RALEIGH, N.C. (AP) — The Latest on criminal proceedings against a mentally ill North Carolina man accused of trying to join al-Qaida-linked fighters in Syria after 10 months of forced medication (all times local):
A federal judge has declared a mentally ill man fit for trial on a terrorism charge after 10 months of being forcibly injected with drugs that made him competent to defend himself in court.
But a defense attorney is asking the government to drop the charge against the North Carolina man accused of trying to join al-Qaida-linked fighters in Syria.
U.S. District Judge Terrence Boyle on Thursday declared 33-year-old Basit Sheikh fit to stand trial.
Federal Public Defender Robert Waters said he would seek to end the case because Sheikh suffers from schizophrenia. Waters said Sheikh could be released to his family in suburban Raleigh, which could report to probation officers if he refused to take anti-psychotic medications.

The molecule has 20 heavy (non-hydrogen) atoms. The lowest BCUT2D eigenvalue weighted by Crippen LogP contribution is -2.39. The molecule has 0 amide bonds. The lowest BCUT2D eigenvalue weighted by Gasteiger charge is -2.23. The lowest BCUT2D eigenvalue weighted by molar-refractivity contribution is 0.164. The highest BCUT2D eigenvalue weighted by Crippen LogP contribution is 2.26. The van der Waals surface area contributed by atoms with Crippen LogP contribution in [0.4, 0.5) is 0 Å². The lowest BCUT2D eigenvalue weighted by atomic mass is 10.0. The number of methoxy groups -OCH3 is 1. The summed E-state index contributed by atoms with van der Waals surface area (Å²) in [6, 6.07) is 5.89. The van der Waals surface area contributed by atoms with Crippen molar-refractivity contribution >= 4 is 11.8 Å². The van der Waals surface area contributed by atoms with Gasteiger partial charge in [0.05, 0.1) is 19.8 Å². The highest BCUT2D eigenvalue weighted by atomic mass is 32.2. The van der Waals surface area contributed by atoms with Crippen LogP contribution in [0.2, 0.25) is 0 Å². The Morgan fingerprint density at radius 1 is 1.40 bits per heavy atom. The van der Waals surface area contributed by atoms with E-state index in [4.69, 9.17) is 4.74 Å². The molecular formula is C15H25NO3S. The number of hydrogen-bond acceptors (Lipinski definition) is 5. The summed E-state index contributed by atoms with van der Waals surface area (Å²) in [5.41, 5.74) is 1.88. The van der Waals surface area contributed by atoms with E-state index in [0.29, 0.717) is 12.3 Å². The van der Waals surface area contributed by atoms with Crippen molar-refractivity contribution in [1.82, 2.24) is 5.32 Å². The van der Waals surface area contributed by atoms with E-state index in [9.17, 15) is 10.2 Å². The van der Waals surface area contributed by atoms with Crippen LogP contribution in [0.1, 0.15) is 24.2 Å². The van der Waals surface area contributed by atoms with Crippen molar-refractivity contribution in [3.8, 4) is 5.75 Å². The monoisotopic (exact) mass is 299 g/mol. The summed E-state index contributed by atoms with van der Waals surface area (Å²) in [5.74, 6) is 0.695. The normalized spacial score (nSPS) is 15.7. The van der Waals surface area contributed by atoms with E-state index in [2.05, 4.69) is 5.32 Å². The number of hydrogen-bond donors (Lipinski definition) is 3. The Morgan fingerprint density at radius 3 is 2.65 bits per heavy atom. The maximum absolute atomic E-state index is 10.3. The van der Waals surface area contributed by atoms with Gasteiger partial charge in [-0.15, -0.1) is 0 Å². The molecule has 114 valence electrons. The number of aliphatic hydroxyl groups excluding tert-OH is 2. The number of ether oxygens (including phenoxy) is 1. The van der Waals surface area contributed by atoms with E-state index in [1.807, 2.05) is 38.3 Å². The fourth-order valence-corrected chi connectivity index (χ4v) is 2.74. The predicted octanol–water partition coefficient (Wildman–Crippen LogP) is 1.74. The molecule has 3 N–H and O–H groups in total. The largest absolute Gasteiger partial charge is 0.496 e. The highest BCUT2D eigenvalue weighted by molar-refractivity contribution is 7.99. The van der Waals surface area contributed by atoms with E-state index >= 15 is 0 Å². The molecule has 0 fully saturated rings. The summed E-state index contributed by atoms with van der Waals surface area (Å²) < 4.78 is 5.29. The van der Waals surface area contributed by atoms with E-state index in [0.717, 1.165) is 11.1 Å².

Sheikh has been held since 2013 on a charge of providing material support to a terrorist group.
A federal judge is checking whether a mentally ill North Carolina man accused of trying to join al-Qaida-linked fighters in Syria has improved after nearly a year of forced medication.
U.S. District Judge Terrence Boyle wants to eyeball Basit Sheikh on Thursday. An appeals court ruled in June that Sheikh should be forcibly injected with anti-psychotic medication so he can be made competent to defend himself against prosecution.
Sheikh is from suburban Raleigh and has been described as suffering from schizophrenia.
He's charged with providing material support to a terrorist group for attempting to join Jabhat al-Nusra militants in 2013. He was detained in an FBI sting to find and arrest Americans before they left for Syria to fight in that country's civil war.